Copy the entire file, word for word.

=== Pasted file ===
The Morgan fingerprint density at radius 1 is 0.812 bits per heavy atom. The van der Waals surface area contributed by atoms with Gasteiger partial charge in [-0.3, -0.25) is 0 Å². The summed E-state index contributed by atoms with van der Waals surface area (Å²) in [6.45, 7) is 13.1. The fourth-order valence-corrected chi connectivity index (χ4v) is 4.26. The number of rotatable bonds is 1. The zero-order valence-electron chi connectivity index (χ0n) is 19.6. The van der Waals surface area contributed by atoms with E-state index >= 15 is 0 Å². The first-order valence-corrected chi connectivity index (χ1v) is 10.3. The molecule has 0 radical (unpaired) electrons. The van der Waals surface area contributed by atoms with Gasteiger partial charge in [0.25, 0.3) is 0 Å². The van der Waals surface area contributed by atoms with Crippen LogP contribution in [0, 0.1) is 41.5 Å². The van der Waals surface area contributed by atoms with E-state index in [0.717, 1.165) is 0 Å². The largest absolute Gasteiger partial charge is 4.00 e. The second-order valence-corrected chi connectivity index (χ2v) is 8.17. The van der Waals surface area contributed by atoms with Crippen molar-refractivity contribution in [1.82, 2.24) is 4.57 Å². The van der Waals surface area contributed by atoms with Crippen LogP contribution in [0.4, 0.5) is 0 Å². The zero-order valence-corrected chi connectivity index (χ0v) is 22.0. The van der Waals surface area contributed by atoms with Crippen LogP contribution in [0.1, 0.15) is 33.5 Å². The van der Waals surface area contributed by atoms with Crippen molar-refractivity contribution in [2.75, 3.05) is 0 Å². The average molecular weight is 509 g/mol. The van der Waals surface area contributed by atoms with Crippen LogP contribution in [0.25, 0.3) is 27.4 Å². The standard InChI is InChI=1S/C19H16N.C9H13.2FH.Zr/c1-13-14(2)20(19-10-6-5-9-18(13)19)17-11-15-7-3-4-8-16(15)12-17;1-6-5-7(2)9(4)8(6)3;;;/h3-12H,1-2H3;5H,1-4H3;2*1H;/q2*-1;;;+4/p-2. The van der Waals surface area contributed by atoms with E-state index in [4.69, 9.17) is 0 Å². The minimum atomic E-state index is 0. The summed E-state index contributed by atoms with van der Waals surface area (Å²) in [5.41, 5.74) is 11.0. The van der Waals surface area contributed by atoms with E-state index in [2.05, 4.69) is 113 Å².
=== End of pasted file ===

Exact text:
The Morgan fingerprint density at radius 1 is 0.812 bits per heavy atom. The van der Waals surface area contributed by atoms with Gasteiger partial charge in [-0.3, -0.25) is 0 Å². The summed E-state index contributed by atoms with van der Waals surface area (Å²) in [6.45, 7) is 13.1. The fourth-order valence-corrected chi connectivity index (χ4v) is 4.26. The number of rotatable bonds is 1. The zero-order valence-electron chi connectivity index (χ0n) is 19.6. The van der Waals surface area contributed by atoms with E-state index >= 15 is 0 Å². The first-order valence-corrected chi connectivity index (χ1v) is 10.3. The molecule has 0 radical (unpaired) electrons. The van der Waals surface area contributed by atoms with Gasteiger partial charge in [0.25, 0.3) is 0 Å². The van der Waals surface area contributed by atoms with Crippen LogP contribution in [0, 0.1) is 41.5 Å². The van der Waals surface area contributed by atoms with E-state index in [0.717, 1.165) is 0 Å². The largest absolute Gasteiger partial charge is 4.00 e. The second-order valence-corrected chi connectivity index (χ2v) is 8.17. The van der Waals surface area contributed by atoms with Crippen molar-refractivity contribution in [1.82, 2.24) is 4.57 Å². The van der Waals surface area contributed by atoms with Crippen LogP contribution in [0.4, 0.5) is 0 Å². The zero-order valence-corrected chi connectivity index (χ0v) is 22.0. The van der Waals surface area contributed by atoms with Crippen LogP contribution in [0.1, 0.15) is 33.5 Å². The van der Waals surface area contributed by atoms with Crippen molar-refractivity contribution in [2.75, 3.05) is 0 Å². The average molecular weight is 509 g/mol. The van der Waals surface area contributed by atoms with Crippen LogP contribution in [0.25, 0.3) is 27.4 Å². The standard InChI is InChI=1S/C19H16N.C9H13.2FH.Zr/c1-13-14(2)20(19-10-6-5-9-18(13)19)17-11-15-7-3-4-8-16(15)12-17;1-6-5-7(2)9(4)8(6)3;;;/h3-12H,1-2H3;5H,1-4H3;2*1H;/q2*-1;;;+4/p-2. The van der Waals surface area contributed by atoms with E-state index in [4.69, 9.17) is 0 Å². The minimum atomic E-state index is 0. The summed E-state index contributed by atoms with van der Waals surface area (Å²) in [5.41, 5.74) is 11.0. The van der Waals surface area contributed by atoms with E-state index in [2.05, 4.69) is 113 Å².